OWASP Dependency-Check also provides a
dependency-check-maven plugin that uses
dependency-check-core to detect publicly disclosed vulnerabilities associated with the project's dependencies. The plugin will generate a report listing the dependency, any identified Common Platform Enumeration (CPE) identifiers, and the associated Common Vulnerability and Exposure (CVE) entries.
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The Dependency-Check plugin can be configured inside the plugin section in your project XML file, as shown below :
<project> … <build> <plugin> <groupId>org.owasp</groupId> <artifactId>dependency-check-maven</artifactId> <version>7.1.2</version> <executions> <execution> <goals <goal>check</goal> </goals> </execution> </executions> </plugin> <build> ... </project>
Control dependencies using Maven's BOM
The Bill of Materials (BOM) is a special POM file that groups dependency versions that are secured and tested to work together. This can minimize the developers' pain of having to test different versions' compatibility and reduce the security risk. The BOM file has a dependencyManagement section that lists the dependencies and their versions to be used in a project.
<project ...> <modelVersion>2.0</modelVersion> <groupId>example</groupId> <artifactId>example-bom</artifactId> <version>1.0</version> <packaging>pom</packaging> <dependencyManagement> <dependencies> <dependency> <groupId>io.example</groupId> <artifactId>D</artifactId> <version>2.0</version> </dependency> <dependency> <groupId>io.example</groupId> <artifactId>E</artifactId> <version>3.0</version> </dependency> </dependencies> </dependencyManagement> </project>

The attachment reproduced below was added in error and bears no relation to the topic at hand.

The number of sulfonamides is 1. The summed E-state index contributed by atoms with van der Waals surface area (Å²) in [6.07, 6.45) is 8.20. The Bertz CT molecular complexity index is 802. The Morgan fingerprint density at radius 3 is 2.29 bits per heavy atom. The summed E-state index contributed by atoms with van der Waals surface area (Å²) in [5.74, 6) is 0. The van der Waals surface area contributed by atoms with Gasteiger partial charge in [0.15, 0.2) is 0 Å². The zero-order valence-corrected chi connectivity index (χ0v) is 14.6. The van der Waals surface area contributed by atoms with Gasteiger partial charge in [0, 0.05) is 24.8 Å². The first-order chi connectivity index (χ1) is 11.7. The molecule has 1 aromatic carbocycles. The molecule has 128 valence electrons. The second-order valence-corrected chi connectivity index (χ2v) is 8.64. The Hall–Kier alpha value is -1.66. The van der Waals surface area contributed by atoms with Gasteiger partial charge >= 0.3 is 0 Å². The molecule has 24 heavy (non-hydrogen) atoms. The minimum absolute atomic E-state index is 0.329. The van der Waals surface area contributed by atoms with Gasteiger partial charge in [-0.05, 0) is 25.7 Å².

Vendors need to compile these BOM files very carefully to manage versions of the important dependencies and help the customer application pull only the safer versions of any dependency. It's recommended that users use these BOM files in their projects so that their applications pull the safer and more compatible versions of dependencies.
You can use this BOM file in their projects in two ways :
1. As a parent POM
A BOM file can be used as a parent POM of a new project. This newly created project will inherit the dependencyManagement section from the BOM, and Maven will use it to resolve all the dependencies required for the project.
<project ...> <modelVersion>3.0</modelVersion> <parent> <groupId>example</groupId> <artifactId>example-bom</artifactId> <version>1.0</version> </parent> <groupId>user-project</groupId> <artifactId>new-project</artifactId> <version>1.0-SNAPSHOT</version> <packaging>jar</packaging> <name>New Project</name> <dependency> …. </dependency> </project>
2. As a dependency
Developers can add a BOM to a new project's POM file by editing the dependencyManagement section as a dependency with a POM type:
<project ...> <modelVersion>3.0</modelVersion> <groupId>user-project</groupId> <artifactId>new-project</artifactId> <version>1.0-SNAPSHOT</version> <packaging>jar</packaging> <name>New Project</name> <dependency> … </dependency> <dependencyManagement> <dependencies> <dependency> <groupId>example</groupId> <artifactId>example-bom</artifactId> <version>1.0</version> <type>pom</type> <scope>import</scope> </dependency> </dependencies> </dependencyManagement> </project>
Dependency management is crucial, especially with non-zip distributions where Maven fetches dependencies based on the user applications. Using the BOM is a good way to support security and consistency between dependency versions.